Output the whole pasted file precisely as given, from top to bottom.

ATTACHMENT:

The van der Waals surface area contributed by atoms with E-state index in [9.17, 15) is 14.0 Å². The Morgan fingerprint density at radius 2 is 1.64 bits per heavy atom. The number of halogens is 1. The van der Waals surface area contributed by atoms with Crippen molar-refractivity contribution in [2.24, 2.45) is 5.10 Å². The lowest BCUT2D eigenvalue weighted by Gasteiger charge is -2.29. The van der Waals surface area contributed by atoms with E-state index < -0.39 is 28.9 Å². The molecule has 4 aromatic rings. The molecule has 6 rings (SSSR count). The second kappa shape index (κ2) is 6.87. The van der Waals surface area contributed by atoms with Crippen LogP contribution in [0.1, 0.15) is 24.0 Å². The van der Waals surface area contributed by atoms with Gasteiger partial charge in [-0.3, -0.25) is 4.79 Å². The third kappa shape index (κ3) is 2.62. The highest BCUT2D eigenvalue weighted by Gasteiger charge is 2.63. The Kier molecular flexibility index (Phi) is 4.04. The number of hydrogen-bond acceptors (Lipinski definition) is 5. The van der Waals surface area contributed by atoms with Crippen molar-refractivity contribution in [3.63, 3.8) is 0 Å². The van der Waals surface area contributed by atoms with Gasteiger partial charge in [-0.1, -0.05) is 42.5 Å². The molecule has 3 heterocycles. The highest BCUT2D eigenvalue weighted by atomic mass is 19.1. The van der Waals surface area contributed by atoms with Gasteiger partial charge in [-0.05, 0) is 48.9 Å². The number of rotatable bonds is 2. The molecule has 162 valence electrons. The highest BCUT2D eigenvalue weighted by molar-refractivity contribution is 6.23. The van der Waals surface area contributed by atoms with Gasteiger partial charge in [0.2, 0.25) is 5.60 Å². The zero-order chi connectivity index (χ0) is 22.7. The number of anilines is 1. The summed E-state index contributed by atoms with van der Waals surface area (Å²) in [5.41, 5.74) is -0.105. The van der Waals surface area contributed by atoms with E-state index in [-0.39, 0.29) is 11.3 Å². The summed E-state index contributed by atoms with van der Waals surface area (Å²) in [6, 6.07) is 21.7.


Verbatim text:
The van der Waals surface area contributed by atoms with E-state index in [9.17, 15) is 14.0 Å². The Morgan fingerprint density at radius 2 is 1.64 bits per heavy atom. The number of halogens is 1. The van der Waals surface area contributed by atoms with Crippen molar-refractivity contribution in [2.24, 2.45) is 5.10 Å². The lowest BCUT2D eigenvalue weighted by Gasteiger charge is -2.29. The van der Waals surface area contributed by atoms with E-state index < -0.39 is 28.9 Å². The molecule has 4 aromatic rings. The molecule has 6 rings (SSSR count). The second kappa shape index (κ2) is 6.87. The van der Waals surface area contributed by atoms with Crippen LogP contribution in [0.1, 0.15) is 24.0 Å². The van der Waals surface area contributed by atoms with Gasteiger partial charge in [-0.3, -0.25) is 4.79 Å². The third kappa shape index (κ3) is 2.62. The highest BCUT2D eigenvalue weighted by Gasteiger charge is 2.63. The Kier molecular flexibility index (Phi) is 4.04. The number of hydrogen-bond acceptors (Lipinski definition) is 5. The van der Waals surface area contributed by atoms with Crippen molar-refractivity contribution in [3.63, 3.8) is 0 Å². The van der Waals surface area contributed by atoms with Gasteiger partial charge in [-0.1, -0.05) is 42.5 Å². The molecule has 3 heterocycles. The highest BCUT2D eigenvalue weighted by atomic mass is 19.1. The van der Waals surface area contributed by atoms with Gasteiger partial charge in [-0.05, 0) is 48.9 Å². The number of rotatable bonds is 2. The molecule has 162 valence electrons. The highest BCUT2D eigenvalue weighted by molar-refractivity contribution is 6.23. The van der Waals surface area contributed by atoms with Gasteiger partial charge in [0.2, 0.25) is 5.60 Å². The zero-order chi connectivity index (χ0) is 22.7. The number of anilines is 1. The summed E-state index contributed by atoms with van der Waals surface area (Å²) in [5.41, 5.74) is -0.105. The van der Waals surface area contributed by atoms with E-state index in [-0.39, 0.29) is 11.3 Å². The summed E-state index contributed by atoms with van der Waals surface area (Å²) in [6, 6.07) is 21.7.